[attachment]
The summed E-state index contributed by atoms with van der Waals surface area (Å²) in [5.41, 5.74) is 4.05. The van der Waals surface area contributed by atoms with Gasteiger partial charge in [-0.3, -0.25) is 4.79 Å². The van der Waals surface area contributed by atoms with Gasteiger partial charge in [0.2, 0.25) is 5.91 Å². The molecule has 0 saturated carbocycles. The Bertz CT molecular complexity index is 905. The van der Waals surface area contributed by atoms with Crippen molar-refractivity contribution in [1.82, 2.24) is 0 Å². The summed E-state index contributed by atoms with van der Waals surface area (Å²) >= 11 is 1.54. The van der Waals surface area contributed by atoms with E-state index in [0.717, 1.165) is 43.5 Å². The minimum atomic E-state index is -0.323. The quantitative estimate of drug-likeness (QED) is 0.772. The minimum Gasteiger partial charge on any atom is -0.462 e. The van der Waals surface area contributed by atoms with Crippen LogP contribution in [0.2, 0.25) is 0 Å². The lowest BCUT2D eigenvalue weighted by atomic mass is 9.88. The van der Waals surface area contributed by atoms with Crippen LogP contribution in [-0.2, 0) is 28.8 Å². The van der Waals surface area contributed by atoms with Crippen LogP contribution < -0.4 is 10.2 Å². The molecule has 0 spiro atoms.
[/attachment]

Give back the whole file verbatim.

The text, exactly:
The summed E-state index contributed by atoms with van der Waals surface area (Å²) in [5.41, 5.74) is 4.05. The van der Waals surface area contributed by atoms with Gasteiger partial charge in [-0.3, -0.25) is 4.79 Å². The van der Waals surface area contributed by atoms with Gasteiger partial charge in [0.2, 0.25) is 5.91 Å². The molecule has 0 saturated carbocycles. The Bertz CT molecular complexity index is 905. The van der Waals surface area contributed by atoms with Crippen molar-refractivity contribution in [1.82, 2.24) is 0 Å². The summed E-state index contributed by atoms with van der Waals surface area (Å²) >= 11 is 1.54. The van der Waals surface area contributed by atoms with E-state index in [0.717, 1.165) is 43.5 Å². The minimum atomic E-state index is -0.323. The quantitative estimate of drug-likeness (QED) is 0.772. The minimum Gasteiger partial charge on any atom is -0.462 e. The van der Waals surface area contributed by atoms with Crippen LogP contribution in [0.2, 0.25) is 0 Å². The lowest BCUT2D eigenvalue weighted by atomic mass is 9.88. The van der Waals surface area contributed by atoms with Crippen LogP contribution in [-0.2, 0) is 28.8 Å². The van der Waals surface area contributed by atoms with Crippen LogP contribution < -0.4 is 10.2 Å². The molecule has 0 spiro atoms.